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This incident is from a few years back. It was a bright Sunday morning. A perfect day to spend time with family. Aaryan, my son got ready to play cricket along with his father.

 

I said, “Hey wait, I am also coming, let me put my shoes on.”

 

Aaryan frowned a bit and said, “Mom what will you do?”

He thought for a while and said, “Ok you can become a cheerleader.

 

I looked at him and said, “I will play with you.”

 

I joined them but kept dwelling on his response. I was thinking what made him think that I can’t play cricket. Why he thought of me as a cheerleader and not a player. In an attempt to set things right, I played cricket with him for almost 6 months but at the end, IPL matches were more convincing. The image stayed.

 

The story doesn’t end here. There are enough evidences of how men are facing biases. Though companies have policies like work from home, men tend to not to take this opportunity. They face stigma and are labeled as stay-at-home dads. You would remember the most common statement we hear around us, “Men don’t cry – Be a Man! Be Tough!” In our society still husband earning less than his wife is not acceptable, rather insulting.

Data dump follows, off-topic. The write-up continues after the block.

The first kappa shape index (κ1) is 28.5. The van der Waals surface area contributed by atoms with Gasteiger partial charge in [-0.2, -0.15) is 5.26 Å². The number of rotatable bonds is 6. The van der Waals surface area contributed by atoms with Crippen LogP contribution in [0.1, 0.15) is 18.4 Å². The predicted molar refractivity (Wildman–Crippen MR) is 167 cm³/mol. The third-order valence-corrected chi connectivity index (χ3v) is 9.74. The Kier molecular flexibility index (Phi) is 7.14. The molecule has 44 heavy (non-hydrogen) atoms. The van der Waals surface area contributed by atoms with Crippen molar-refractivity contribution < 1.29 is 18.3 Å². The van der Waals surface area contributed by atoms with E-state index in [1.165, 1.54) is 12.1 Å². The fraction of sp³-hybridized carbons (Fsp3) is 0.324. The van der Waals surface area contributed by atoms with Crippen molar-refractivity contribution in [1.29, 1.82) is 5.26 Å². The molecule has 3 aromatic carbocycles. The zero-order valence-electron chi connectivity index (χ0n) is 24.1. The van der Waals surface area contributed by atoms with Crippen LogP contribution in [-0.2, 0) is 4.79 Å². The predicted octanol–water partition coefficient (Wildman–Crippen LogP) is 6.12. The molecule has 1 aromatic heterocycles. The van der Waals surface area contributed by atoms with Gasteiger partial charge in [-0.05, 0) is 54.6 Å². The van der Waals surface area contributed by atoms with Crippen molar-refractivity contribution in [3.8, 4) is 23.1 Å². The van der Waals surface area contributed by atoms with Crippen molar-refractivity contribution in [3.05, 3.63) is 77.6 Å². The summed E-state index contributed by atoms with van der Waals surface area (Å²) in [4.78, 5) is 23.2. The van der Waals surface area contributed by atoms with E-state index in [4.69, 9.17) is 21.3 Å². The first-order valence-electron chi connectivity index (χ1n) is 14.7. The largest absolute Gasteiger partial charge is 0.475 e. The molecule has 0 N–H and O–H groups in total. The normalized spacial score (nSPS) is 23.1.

It is not about bias towards men or women. It is not a
women issue, it is a human issue that we are dealing with.

 

Without being aware of it, we all have biases that affect how we view the world. Do this mean we are wrong? Absolutely not. Our mind gets influenced by our experiences and people around us. We are conditioned by movies, media, and people.

 

Good news is, we can be proactive in addressing and reducing our biases by just becoming aware of it by practicing mindful thinking and treating each individual with respect. We can evolve beyond our biases and engage with people in a positive manner in any environment.

Psychologists at Harvard, the University of Virginia and the University of Washington created “Project Implicit” to develop Hidden Bias Tests—called Implicit Association Tests, or IATs, in the academic world—to measure unconscious bias.

Do click on the link and measure your unconscious bias: implicit.harvard.edu/implicit/

 

Now I and Aaryan watch Indian women cricket match together and now he asks me, “Mumma why don’t we say Women of the Match instead Man of the Match.”

 

We have come far and still need to go further.
It’s not about men and women, it’s about mindset.

 

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